Herding Cats: How to pull together diverse development teams into one team, and not go crazy.

Getting a bunch of programmers from different companies and corporate cultures to work together is worse than trying to herd cats; it takes a psychologist’s light touch, a politician’s creative tongue, and less knowledge about programming than you might think.  Most of the work is human rather than technical.

Over a year ago, I was asked to bring 4 development teams together so that we could unify our products and develop according to common standards and best practices.  On the surface the problem seemed mostly technical… each team followed different coding and security standards, revisioning control systems, project management systems, authentication schemes… the list goes on.  In truth, however, my main challenges were all human.

Why human rather than technical?  Because technical issues are simply problems to solve.  We have smart people; we can solve them.  But when you have different groups of people with different value systems, corporate cultures and strong personalities… you have a formula for conflict if things are not carefully managed.

I outlined my “human” strategy in the following way:
  1. Identify allies;
  2. Identify those who might pose a challenge, their motivations, obstacles at work, and their reasons for why they thought as they did;
  3. Earn their respect, build trust, and solve problems together;
  4. Determine what motivates and hinders each leader and key player on the team;
  5. Outline tasks to be done, who can do them, and when the work needs to get done;
  6. Earn their respect, build trust, and solve problems together;
  7. Create a communication system for outlining best practices and red flagging critical problems;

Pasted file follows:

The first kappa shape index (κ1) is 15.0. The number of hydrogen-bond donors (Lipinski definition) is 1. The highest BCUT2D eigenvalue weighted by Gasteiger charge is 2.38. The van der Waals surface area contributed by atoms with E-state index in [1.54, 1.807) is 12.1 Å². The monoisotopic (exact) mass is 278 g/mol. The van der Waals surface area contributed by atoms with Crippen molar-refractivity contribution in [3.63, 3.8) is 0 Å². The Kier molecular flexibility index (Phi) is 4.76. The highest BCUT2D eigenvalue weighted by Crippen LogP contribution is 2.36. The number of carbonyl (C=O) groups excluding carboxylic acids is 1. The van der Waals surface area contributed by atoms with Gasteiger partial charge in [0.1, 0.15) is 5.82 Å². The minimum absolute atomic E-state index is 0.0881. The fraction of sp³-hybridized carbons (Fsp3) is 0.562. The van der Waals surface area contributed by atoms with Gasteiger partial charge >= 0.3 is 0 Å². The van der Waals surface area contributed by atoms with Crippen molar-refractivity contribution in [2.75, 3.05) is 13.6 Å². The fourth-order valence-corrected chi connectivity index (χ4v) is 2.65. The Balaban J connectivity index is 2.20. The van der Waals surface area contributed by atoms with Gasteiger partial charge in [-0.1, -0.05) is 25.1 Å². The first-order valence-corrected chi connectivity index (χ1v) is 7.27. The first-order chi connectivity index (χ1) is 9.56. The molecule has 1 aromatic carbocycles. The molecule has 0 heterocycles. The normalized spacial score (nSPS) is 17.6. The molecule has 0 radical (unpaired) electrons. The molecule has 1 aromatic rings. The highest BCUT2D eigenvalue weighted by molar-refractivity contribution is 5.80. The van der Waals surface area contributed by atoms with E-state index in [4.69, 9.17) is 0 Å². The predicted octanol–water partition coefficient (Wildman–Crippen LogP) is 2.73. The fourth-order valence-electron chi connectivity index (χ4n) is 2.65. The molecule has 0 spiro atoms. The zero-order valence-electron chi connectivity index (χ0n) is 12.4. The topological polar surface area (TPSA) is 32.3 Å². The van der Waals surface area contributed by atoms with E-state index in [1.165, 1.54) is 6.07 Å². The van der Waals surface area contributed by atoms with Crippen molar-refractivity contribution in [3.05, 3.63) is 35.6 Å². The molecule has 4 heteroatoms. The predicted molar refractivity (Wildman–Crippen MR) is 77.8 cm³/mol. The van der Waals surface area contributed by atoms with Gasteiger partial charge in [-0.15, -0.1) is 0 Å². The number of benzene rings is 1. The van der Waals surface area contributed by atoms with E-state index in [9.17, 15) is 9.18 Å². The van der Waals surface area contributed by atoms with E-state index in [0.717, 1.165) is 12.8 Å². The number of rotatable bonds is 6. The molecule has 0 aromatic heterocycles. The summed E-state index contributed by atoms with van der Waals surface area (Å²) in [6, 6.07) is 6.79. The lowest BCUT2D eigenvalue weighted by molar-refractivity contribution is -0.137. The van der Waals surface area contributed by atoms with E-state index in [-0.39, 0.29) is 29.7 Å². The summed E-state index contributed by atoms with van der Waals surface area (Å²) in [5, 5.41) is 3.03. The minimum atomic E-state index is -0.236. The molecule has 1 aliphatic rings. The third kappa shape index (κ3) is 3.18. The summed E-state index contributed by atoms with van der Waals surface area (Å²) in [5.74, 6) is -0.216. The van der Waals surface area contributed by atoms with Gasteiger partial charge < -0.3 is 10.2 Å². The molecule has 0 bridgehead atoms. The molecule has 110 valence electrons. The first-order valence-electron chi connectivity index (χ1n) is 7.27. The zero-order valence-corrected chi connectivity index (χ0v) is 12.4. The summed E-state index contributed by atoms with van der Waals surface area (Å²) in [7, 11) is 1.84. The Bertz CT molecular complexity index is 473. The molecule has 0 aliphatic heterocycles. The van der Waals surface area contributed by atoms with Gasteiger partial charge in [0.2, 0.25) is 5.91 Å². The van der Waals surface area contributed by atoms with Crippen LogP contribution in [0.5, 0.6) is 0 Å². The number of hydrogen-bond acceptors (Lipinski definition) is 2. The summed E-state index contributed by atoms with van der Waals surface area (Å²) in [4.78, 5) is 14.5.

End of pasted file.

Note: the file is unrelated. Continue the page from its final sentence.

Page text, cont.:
8. Manage each person according to their tasks, obstacles, needs and motivations.
  9. Recognize and reward excellence… punish the opposite;
  10. Earn their respect, build trust, and solve problems together;
  11. Identify and communicate common interests, benefits of working together, losses of not working together, and encourage cooperation and cross-working as much as possible; and
  12. Make sure leaders and key players get to know each other personally as much as possible.
  13. Earn their respect, build trust, and solve problems together;
Why this approach?  It is simple:
  1. Allies are critical to communicating the common mission to other players… not just from your mouth.
  2. Knowing who might pose a challenge is important because they could disrupt or diminish your ability to pull everyone together.
  3. Knowing what motivates people and the obstacles they face at work helps you manage them in a way that recognizes their needs and challenges while connecting them to the group’s goals.
  4. Excellence breeds excellence and catching problems early avoids bigger problems later; and
  5. All this helps build respect and trust between you and your subordinates and between colleagues.

Did I succeed?  Yes.  So far so good.  My teams are working well together and improving as the days go on.  Members of various teams are helping each other by coding joint projects, sharing advice, building friendships and creating this blog.

What’s best is that I did not fire people in order to build respect and a team mentality.  I did it by promoting common interests, building respect between team members, and emphasizing excellence…  all good stuff that bodes well for the future.

For additional reading on tech team building, please see the following articles:

  1. Three Strengths of a Technical Project Manager
  2. Building the Killer Development Team

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